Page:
Although there is no specific reference to illegal aliens in the Texas Family Code, deportation of an illegal alien spouse may be considered abandonment and grounds for a divorce. A criminal conviction or the couple living apart are also grounds for divorce that may be supported by the deportation of the illegal alien. Any divorce petition must be served on the deported spouse, which has its own challenges; however, they may be overcome. Texas law also provides for no-fault divorce.
To prove abandonment, the husband or wife seeking divorce must prove the other spouse left intending abandonment and has been absent for more than one year. Abandonment intention may be implied from the illegal alien's actions -- putting himself in an illegal and precarious position, knowing he could never fully commit to staying with his spouse. A deported illegal alien will not be allowed back in the U.S. for at least three years, so the required one-year absence will be met.
Other Possible Divorce Grounds
As Texas is a no-fault divorce state, the only necessary divorce allegation is that that husband and wife can no longer live together due to marital discord or continuing disagreement or strife, and there is no chance they will get back together. A criminal conviction, which may be in conjunction with the deportation, is also a basis for divorce as is living apart for more than three years.
Serving the Divorce Petition on the Deported Alien
Texas civil procedure allows that any nonresident who is located in the U.S. may be served either personally or by certified mail, return receipt requested. If the deportee is being held in an immigration holding facility pending deportation, the spouse may still be served personally at that facility or by certified mail. You may use the U.S. Immigration and Customs Enforcement Detainee Locator to find the deportation facility where the spouse is detained.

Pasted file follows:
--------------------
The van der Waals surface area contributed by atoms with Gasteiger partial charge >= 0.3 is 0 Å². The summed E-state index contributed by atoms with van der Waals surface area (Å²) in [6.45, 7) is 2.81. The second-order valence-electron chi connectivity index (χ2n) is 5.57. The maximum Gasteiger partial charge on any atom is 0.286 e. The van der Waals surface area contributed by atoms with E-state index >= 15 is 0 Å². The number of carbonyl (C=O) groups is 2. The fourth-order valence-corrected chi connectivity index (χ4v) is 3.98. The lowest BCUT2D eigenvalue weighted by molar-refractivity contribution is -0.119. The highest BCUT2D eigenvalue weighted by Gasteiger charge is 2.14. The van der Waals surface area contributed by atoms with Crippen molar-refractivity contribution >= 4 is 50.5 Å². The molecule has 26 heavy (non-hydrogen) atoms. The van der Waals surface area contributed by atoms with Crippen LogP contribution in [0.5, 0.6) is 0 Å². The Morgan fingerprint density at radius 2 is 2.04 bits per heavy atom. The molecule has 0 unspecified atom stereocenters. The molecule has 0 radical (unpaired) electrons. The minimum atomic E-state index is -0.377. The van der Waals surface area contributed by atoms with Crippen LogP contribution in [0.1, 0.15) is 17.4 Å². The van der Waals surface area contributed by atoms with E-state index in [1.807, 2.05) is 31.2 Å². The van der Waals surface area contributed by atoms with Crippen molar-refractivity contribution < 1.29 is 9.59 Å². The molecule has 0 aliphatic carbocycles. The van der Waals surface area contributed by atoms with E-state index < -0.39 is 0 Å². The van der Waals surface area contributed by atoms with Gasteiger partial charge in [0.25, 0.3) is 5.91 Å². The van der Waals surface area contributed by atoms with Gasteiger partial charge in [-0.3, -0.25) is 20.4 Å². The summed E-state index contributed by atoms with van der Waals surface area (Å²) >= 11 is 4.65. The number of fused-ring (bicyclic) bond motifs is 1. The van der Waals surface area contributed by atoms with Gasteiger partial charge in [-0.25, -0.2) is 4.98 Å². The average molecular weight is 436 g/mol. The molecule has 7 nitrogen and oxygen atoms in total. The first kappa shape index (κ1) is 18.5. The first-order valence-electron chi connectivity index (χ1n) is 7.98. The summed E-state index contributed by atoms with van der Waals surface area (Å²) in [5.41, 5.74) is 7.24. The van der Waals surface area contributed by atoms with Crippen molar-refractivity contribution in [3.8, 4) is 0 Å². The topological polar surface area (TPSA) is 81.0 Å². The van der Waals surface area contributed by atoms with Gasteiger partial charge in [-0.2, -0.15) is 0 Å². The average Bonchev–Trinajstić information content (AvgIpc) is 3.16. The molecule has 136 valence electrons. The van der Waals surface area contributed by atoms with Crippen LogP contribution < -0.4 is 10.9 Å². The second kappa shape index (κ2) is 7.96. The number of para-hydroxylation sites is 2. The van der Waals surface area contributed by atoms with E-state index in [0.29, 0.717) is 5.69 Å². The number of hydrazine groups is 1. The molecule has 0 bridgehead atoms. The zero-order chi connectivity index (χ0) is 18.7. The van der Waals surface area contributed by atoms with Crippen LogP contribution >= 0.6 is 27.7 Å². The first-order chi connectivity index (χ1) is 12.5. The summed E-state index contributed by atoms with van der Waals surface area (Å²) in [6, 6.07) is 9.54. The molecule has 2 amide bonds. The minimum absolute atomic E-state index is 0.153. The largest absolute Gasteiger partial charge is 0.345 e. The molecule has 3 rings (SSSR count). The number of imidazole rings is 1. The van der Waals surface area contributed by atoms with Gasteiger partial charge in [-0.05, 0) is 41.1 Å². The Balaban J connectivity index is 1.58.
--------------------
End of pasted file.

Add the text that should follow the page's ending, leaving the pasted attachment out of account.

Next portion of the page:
Serving the Illegal Alien Spouse Outside the U.S.
Once the illegal alien spouse has been deported to his country of residence, he must be served in that country, if possible. The petition may be served by personal service or registered mail, return receipt requested, or by any other method ordered by the district court that does not conflict with the laws of the spouse's home country. Any alternative process service method in a foreign country “must be reasonably calculated" to give notice so that he may answer the divorce petition.
A deported illegal alien is absent from Texas and a nonresident, so Texas civil procedure permits notice by publication as substituted service. Substituted service is any manner of service, other than certified mail and personal service, ordered by the court to give fair notice of the divorce action to the absent spouse. Before authorizing notice by publication, the court must find that due diligence has been employed to find the illegal alien. A notice is then placed in an approved local newspaper as a means of informing the absent spouse of the divorce action.